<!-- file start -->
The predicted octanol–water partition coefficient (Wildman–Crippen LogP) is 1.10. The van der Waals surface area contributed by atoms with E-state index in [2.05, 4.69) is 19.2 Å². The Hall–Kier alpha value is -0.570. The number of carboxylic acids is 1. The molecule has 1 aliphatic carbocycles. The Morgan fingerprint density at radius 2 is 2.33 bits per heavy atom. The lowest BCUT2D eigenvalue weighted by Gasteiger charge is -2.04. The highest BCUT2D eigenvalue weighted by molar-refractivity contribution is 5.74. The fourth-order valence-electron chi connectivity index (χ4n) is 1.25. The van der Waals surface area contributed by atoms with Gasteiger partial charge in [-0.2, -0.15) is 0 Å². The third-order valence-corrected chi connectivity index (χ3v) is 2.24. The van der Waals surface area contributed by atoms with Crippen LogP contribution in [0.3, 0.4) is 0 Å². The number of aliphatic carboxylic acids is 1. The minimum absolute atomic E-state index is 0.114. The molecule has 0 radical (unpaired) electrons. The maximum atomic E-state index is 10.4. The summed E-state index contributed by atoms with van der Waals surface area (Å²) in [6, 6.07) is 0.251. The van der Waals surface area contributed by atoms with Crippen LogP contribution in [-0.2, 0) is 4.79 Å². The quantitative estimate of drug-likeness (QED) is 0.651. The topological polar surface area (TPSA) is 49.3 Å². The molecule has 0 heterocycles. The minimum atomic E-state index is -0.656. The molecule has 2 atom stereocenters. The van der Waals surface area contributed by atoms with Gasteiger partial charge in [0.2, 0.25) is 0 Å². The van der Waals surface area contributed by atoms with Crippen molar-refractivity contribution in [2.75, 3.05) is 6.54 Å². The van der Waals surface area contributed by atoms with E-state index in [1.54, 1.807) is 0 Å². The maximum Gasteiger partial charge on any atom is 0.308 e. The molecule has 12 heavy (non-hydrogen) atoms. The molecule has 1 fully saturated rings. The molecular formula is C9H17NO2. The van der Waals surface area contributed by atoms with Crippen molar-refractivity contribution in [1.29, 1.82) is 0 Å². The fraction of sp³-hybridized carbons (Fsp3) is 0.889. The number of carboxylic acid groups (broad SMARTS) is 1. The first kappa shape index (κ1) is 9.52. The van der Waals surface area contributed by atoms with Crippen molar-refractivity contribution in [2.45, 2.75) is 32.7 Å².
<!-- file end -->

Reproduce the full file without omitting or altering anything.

The predicted octanol–water partition coefficient (Wildman–Crippen LogP) is 1.10. The van der Waals surface area contributed by atoms with E-state index in [2.05, 4.69) is 19.2 Å². The Hall–Kier alpha value is -0.570. The number of carboxylic acids is 1. The molecule has 1 aliphatic carbocycles. The Morgan fingerprint density at radius 2 is 2.33 bits per heavy atom. The lowest BCUT2D eigenvalue weighted by Gasteiger charge is -2.04. The highest BCUT2D eigenvalue weighted by molar-refractivity contribution is 5.74. The fourth-order valence-electron chi connectivity index (χ4n) is 1.25. The van der Waals surface area contributed by atoms with Gasteiger partial charge in [-0.2, -0.15) is 0 Å². The third-order valence-corrected chi connectivity index (χ3v) is 2.24. The van der Waals surface area contributed by atoms with Crippen LogP contribution in [0.3, 0.4) is 0 Å². The number of aliphatic carboxylic acids is 1. The minimum absolute atomic E-state index is 0.114. The molecule has 0 radical (unpaired) electrons. The maximum atomic E-state index is 10.4. The summed E-state index contributed by atoms with van der Waals surface area (Å²) in [6, 6.07) is 0.251. The van der Waals surface area contributed by atoms with Crippen LogP contribution in [-0.2, 0) is 4.79 Å². The quantitative estimate of drug-likeness (QED) is 0.651. The topological polar surface area (TPSA) is 49.3 Å². The molecule has 0 heterocycles. The minimum atomic E-state index is -0.656. The molecule has 2 atom stereocenters. The van der Waals surface area contributed by atoms with Gasteiger partial charge in [0.2, 0.25) is 0 Å². The van der Waals surface area contributed by atoms with Crippen molar-refractivity contribution in [2.75, 3.05) is 6.54 Å². The van der Waals surface area contributed by atoms with E-state index in [1.54, 1.807) is 0 Å². The maximum Gasteiger partial charge on any atom is 0.308 e. The molecule has 12 heavy (non-hydrogen) atoms. The molecule has 1 fully saturated rings. The molecular formula is C9H17NO2. The van der Waals surface area contributed by atoms with Crippen molar-refractivity contribution in [1.29, 1.82) is 0 Å². The fraction of sp³-hybridized carbons (Fsp3) is 0.889. The number of carboxylic acid groups (broad SMARTS) is 1. The first kappa shape index (κ1) is 9.52. The van der Waals surface area contributed by atoms with Crippen molar-refractivity contribution in [2.45, 2.75) is 32.7 Å².